Sunday, February 26, 2023

The CIA’s Psychological Warfare Division: Gladio meets the Congress for Cultural Freedom


CIA OPC Burnham CCF propaganda cold war subversion Nazi Kennan Wisner Buckley books psychological warfare polwar hegemony

“Burnham was a consultant to OPC on virtually every subject of interest to our organization…He had extensive contacts in Europe and, by virtue of his Trotskyite background, was something of an authority on domestic and foreign Communist parties and front organizations.”

– E. Howard Hunt’s Memoirs

In 1948, Joseph Bryan III, a former classmate of Burnham, joined the CIA where he headed the Political and Psychological Warfare Division of the Office of Policy Coordination (OPC). The Office of Policy Coordination (OPC) was created as a department of the CIA in 1948, but operated as a rogue operation until October 1950. Many of the agency’s recruits were so-called “ex” Nazis.

George F. Kennan, the director of the State Department’s Policy Planning Staff, was the key figure behind the OPC’s creation. Frank Wisner, who worked as a Wall Street lawyer for the law firm Carter, Ledyard & Milburn, was former OSS and worked closely with Allen Dulles. He would be called in from the State Department as OPC’s first director. During the period of 1948-1950, Dulles and Wisner were essentially operating their own private spy agency, with the special blessing of George F. Kennan, as the OPC was actually more beholden to the State Department then the CIA during this period.

During WWII, Burnham would leave his teaching post at NYU to work for the OSS in 1944 and carried on to work for the CIA when the OSS was disbanded. Joseph Bryan III offered Burnham a consultantship with the OPC in February or March 1949. Burnham worked with Bryan’s OPC unit, which included the notorious E. Howard Hunt, using the code names “Hamburn” and “Kenneth E. Hambley”. This included campaigns to harass communist governments, such as the Carpathians based Ukrainian band that until the early 1950s waged guerilla war on the Soviet rule and ‘liberation’ offensives by militant émigré groups aimed at destabilising Soviet ‘puppet’ regimes.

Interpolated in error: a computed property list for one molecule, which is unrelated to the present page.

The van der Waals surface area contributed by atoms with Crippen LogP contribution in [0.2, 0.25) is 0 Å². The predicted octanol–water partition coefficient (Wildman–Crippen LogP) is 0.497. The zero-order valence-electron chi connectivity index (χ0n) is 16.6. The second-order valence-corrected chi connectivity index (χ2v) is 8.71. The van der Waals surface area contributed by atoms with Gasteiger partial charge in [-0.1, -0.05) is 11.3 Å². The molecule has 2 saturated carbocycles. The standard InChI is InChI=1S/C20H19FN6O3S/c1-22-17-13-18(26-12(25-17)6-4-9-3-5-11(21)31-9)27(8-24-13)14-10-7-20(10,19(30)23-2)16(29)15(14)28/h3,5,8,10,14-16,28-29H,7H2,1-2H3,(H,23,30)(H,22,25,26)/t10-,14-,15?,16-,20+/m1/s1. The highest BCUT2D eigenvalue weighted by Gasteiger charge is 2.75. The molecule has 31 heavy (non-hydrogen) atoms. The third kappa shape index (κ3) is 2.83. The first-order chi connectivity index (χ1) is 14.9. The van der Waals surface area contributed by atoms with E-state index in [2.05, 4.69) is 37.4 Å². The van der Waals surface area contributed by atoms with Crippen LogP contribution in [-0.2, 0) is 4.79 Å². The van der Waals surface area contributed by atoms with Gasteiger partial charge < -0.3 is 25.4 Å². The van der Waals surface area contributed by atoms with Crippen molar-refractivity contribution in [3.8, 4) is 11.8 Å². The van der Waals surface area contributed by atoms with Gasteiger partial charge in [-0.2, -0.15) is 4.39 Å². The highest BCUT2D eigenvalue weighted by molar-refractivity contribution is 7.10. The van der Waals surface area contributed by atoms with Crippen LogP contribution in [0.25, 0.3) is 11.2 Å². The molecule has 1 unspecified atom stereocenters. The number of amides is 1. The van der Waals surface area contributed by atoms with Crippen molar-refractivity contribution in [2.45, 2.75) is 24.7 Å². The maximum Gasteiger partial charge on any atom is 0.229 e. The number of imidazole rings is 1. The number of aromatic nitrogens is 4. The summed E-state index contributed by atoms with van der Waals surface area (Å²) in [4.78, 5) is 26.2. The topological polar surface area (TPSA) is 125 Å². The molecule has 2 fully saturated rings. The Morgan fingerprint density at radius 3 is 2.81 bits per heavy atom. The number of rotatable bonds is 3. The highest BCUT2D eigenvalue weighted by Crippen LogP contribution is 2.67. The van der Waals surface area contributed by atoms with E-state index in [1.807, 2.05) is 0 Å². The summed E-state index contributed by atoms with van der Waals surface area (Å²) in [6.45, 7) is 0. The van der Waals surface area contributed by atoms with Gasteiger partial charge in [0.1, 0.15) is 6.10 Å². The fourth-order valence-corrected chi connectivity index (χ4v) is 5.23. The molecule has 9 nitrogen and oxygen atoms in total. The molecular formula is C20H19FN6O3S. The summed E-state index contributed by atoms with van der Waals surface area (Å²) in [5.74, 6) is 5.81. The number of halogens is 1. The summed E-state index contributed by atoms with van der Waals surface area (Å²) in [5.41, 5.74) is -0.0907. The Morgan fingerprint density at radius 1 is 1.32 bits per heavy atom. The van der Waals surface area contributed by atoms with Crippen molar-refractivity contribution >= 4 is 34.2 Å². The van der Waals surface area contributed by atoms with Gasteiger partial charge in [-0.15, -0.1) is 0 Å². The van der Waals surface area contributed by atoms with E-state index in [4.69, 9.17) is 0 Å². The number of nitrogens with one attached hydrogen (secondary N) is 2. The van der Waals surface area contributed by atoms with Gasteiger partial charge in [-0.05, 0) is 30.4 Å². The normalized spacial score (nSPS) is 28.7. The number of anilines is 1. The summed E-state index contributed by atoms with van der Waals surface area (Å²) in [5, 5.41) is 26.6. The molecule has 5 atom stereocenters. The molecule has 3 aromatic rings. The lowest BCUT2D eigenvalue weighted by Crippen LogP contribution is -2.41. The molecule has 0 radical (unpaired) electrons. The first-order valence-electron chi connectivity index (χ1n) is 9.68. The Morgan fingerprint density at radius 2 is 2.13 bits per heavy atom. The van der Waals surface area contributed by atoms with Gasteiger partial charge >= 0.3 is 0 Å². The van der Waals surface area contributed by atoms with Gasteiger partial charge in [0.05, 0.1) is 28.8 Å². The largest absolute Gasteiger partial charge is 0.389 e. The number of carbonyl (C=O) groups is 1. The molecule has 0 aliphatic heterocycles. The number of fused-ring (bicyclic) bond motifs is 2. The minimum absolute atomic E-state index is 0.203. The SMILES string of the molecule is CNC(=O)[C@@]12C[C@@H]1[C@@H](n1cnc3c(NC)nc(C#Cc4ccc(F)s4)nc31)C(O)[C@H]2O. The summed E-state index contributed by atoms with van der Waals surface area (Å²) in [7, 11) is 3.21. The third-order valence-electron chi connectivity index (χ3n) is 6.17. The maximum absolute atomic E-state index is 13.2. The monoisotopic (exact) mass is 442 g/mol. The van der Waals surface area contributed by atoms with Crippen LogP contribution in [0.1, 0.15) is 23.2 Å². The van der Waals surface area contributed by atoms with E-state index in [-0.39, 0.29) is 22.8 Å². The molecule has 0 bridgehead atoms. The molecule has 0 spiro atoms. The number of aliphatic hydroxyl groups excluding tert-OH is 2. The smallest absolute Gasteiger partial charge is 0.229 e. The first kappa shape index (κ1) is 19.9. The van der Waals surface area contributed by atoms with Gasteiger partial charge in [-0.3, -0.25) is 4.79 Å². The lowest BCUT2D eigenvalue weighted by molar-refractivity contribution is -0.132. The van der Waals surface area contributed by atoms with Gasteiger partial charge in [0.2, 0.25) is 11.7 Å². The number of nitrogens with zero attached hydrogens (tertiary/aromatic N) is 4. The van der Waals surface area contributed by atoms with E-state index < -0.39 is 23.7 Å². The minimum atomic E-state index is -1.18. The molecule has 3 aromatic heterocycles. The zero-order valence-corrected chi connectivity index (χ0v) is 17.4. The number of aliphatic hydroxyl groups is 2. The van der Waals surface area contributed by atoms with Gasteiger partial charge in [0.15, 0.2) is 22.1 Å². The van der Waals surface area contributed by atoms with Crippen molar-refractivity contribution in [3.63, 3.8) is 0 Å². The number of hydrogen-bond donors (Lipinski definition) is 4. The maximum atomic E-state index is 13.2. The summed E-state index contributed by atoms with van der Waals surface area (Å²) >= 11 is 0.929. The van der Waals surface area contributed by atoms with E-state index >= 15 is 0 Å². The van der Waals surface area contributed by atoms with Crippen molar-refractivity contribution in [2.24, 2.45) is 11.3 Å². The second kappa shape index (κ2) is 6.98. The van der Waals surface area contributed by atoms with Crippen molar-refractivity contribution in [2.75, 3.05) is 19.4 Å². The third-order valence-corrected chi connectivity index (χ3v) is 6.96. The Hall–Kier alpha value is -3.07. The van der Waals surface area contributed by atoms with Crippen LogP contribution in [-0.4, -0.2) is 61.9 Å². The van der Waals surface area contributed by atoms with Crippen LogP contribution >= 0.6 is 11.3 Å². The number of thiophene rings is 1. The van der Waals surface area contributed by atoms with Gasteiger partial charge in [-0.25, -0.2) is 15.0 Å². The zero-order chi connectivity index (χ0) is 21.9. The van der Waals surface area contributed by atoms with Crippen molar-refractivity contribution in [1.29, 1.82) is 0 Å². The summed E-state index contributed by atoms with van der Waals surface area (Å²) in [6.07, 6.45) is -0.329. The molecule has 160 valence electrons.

The focus of Burnham’s work was on propaganda. It included creating an image of the USSR threat for the Western public. It was thus decided that Soviet influenced countries, at Burnham’s instruction, should not be called ‘satellites’ but ‘colonies’, and that “In general…[the USSR should be linked] with all key retrogressive words: ‘reactionary,’ ‘imperialistic,’ etc.” Propaganda, bribery, and disinformation should be employed to encourage factionalism, defections and transfers of allegiance to the United States. The ruin of the Soviet morale should also be sought by causing bewilderment in Moscow through apparently irrational U.S. actions, inciting revolt among Soviet labor camp inmates and projecting total confidence in Western victory.  (more...)

The CIA’s Psychological Warfare Division: Gladio meets the Congress for Cultural Freedom

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